You can make small changes and will get there--for example, drink diet soda instead of regular, then gradually switch to water. Choose low-fat and low-calorie salad dressings, yogurt, milk, etc. instead of regular versions. Read labels carefully, and add up all the calories you are eating each day. See what you can cut back, and fill up on low-calorie foods first. (Choose plain popcorn over chips, fruit over candy bars, etc). And just do what you can in terms of exercise. The more you do it the easier it will get. Start with walks if that's all you can do, and keep walking father and faster.
 
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Shadowcatcher6 responded:
I think you've gotten some good advice, but I'm going to offer a slightly different perspective than some of what you've just been told. Hopefully this won't just confuse the issue.

Basically, losing weight is simple. You burn more calories than you eat. You don't mention diet in your post, but that really is the most important part because you can put back all the calories you burn off in an hour with a couple minutes worth of eating.

The diet suggested in your first response sounds fine to me, but I think 3500 calories is too many. I agree that you don't want to starve yourself, that's never good. But I'm a 200 pound man and I would definitely gain weight on 3500 calories a day. I agree with Straighscoop that 2,000 is probably a reasonable goal. My personal belief is that you should not be too strict with yourself in terms of exactly what you eat- you have to make this a permanent change if you want to stay thin, and few people are willing to eat exact formulas forever.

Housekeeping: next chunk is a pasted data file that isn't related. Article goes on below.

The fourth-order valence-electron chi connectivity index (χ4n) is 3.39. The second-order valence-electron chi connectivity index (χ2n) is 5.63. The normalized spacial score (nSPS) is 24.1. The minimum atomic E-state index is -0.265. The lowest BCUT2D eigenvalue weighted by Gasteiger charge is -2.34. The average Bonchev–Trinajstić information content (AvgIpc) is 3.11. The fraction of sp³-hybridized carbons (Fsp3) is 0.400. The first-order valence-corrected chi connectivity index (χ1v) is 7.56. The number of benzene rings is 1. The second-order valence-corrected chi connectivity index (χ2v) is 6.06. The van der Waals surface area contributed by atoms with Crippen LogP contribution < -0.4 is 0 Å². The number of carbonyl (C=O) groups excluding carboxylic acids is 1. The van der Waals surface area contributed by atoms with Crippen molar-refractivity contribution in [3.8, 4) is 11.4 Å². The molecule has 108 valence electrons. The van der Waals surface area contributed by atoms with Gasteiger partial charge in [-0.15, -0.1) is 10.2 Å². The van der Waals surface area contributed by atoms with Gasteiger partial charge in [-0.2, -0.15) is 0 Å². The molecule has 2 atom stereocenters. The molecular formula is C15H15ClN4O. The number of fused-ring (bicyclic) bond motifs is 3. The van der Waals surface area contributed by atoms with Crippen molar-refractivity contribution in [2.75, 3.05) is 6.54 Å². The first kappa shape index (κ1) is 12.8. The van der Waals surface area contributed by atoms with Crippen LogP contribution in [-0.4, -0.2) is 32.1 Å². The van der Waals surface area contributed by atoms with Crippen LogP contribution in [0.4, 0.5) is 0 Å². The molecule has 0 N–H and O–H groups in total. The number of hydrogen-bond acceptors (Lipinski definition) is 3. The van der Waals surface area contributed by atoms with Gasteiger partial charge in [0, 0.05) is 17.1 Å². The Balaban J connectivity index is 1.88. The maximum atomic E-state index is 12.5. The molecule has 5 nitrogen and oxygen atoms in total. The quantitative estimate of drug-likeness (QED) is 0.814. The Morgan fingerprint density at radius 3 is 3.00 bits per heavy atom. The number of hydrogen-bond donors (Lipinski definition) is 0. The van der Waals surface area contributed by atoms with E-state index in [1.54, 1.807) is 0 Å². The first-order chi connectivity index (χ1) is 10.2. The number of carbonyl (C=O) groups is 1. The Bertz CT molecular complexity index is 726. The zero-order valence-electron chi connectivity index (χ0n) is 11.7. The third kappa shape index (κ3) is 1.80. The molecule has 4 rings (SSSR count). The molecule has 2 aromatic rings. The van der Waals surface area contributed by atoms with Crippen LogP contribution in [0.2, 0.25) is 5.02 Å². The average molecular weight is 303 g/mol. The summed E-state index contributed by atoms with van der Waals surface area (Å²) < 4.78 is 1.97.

There is no evidence that drinking a gallon of water a day will help you lose weight. I know that it was a big fad a while ago, but it is not actually supported by science, or really by logic. Water doesn't burn fat. Yes, water is important, but our bodies have been finely tuned by millions of years of evolution to tell us when they need water. If you just drink when you're thirsty, that's all the water you really need.

You mention stomach weight specifically, so you should know that you can't target fat loss to certain areas of your body. You just burn extra calories, your body decides where to get the fat from.

There's nothing wrong with counting carbs and keeping track of how long your heart rate is high and so on, but the simple equation that is both necessary and suffecient for weightloss is that if you burn more calories than you eat, you lose weight, and if you eat more calories than you burn, you gain weight.

Good luck!
 
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redwingfan responded:
Losing weight is really quite simple. Reduce the calories your taking in and get some exercise. I lost 80 pounds following those two simple rules. Oh and one more thing, no fast food, I don't touch that stuff anymore! Truly, in the first few weeks the weight literally fell off. Soon after I started walking three or four days a week, then I joined a gym and started strength training, more weight gone. Then almost 4 years ago I picked up running and dropped another 20 or so pounds. I am an ex-couch potato, ex-smoker who is going to run her first 25K in May and ran a 12 miler last weekend - it can be done So start making small changes in your diet and maybe walk a day or two a week, I bet you see weightloss right away. The more weight you see falling off, the more determined you will become to lose more, that's how it worked for me!